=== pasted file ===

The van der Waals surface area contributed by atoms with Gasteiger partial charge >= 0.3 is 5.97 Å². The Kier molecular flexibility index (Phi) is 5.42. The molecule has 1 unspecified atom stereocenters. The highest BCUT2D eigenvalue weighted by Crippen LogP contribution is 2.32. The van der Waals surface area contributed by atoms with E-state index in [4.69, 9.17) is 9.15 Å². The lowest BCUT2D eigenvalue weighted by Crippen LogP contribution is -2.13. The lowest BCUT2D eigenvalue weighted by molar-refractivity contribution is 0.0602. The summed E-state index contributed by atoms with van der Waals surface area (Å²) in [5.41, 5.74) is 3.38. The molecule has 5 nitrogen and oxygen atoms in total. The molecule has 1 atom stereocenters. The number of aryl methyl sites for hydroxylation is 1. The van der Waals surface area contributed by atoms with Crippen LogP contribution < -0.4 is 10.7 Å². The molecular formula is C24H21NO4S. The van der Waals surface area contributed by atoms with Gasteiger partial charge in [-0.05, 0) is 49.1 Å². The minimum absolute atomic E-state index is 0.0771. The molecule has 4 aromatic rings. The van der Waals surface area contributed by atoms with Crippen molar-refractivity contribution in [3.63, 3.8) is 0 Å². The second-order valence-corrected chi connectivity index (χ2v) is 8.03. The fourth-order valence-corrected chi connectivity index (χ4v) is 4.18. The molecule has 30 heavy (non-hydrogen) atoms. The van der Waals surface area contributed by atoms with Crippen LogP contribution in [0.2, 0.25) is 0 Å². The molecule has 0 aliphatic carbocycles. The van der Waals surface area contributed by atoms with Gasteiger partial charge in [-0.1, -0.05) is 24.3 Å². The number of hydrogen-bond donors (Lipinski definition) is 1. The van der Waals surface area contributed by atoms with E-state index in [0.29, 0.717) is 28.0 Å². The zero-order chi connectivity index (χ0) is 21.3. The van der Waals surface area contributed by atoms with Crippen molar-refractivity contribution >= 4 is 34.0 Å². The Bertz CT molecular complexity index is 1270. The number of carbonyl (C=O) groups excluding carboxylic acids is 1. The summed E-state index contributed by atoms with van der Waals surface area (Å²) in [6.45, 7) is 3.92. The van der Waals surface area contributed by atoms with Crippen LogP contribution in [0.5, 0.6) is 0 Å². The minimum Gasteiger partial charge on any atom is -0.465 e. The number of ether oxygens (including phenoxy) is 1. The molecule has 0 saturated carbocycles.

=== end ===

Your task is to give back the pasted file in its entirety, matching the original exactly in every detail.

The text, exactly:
The van der Waals surface area contributed by atoms with Gasteiger partial charge >= 0.3 is 5.97 Å². The Kier molecular flexibility index (Phi) is 5.42. The molecule has 1 unspecified atom stereocenters. The highest BCUT2D eigenvalue weighted by Crippen LogP contribution is 2.32. The van der Waals surface area contributed by atoms with E-state index in [4.69, 9.17) is 9.15 Å². The lowest BCUT2D eigenvalue weighted by Crippen LogP contribution is -2.13. The lowest BCUT2D eigenvalue weighted by molar-refractivity contribution is 0.0602. The summed E-state index contributed by atoms with van der Waals surface area (Å²) in [5.41, 5.74) is 3.38. The molecule has 5 nitrogen and oxygen atoms in total. The molecule has 1 atom stereocenters. The number of aryl methyl sites for hydroxylation is 1. The van der Waals surface area contributed by atoms with Crippen LogP contribution < -0.4 is 10.7 Å². The molecular formula is C24H21NO4S. The van der Waals surface area contributed by atoms with Gasteiger partial charge in [-0.05, 0) is 49.1 Å². The minimum absolute atomic E-state index is 0.0771. The molecule has 4 aromatic rings. The van der Waals surface area contributed by atoms with Crippen molar-refractivity contribution in [3.63, 3.8) is 0 Å². The second-order valence-corrected chi connectivity index (χ2v) is 8.03. The fourth-order valence-corrected chi connectivity index (χ4v) is 4.18. The molecule has 30 heavy (non-hydrogen) atoms. The van der Waals surface area contributed by atoms with Crippen LogP contribution in [0.2, 0.25) is 0 Å². The molecule has 0 aliphatic carbocycles. The van der Waals surface area contributed by atoms with Gasteiger partial charge in [-0.1, -0.05) is 24.3 Å². The number of hydrogen-bond donors (Lipinski definition) is 1. The van der Waals surface area contributed by atoms with E-state index in [0.29, 0.717) is 28.0 Å². The zero-order chi connectivity index (χ0) is 21.3. The van der Waals surface area contributed by atoms with Crippen molar-refractivity contribution >= 4 is 34.0 Å². The Bertz CT molecular complexity index is 1270. The number of carbonyl (C=O) groups excluding carboxylic acids is 1. The summed E-state index contributed by atoms with van der Waals surface area (Å²) in [6.45, 7) is 3.92. The van der Waals surface area contributed by atoms with Crippen LogP contribution in [0.5, 0.6) is 0 Å². The minimum Gasteiger partial charge on any atom is -0.465 e. The number of ether oxygens (including phenoxy) is 1. The molecule has 0 saturated carbocycles.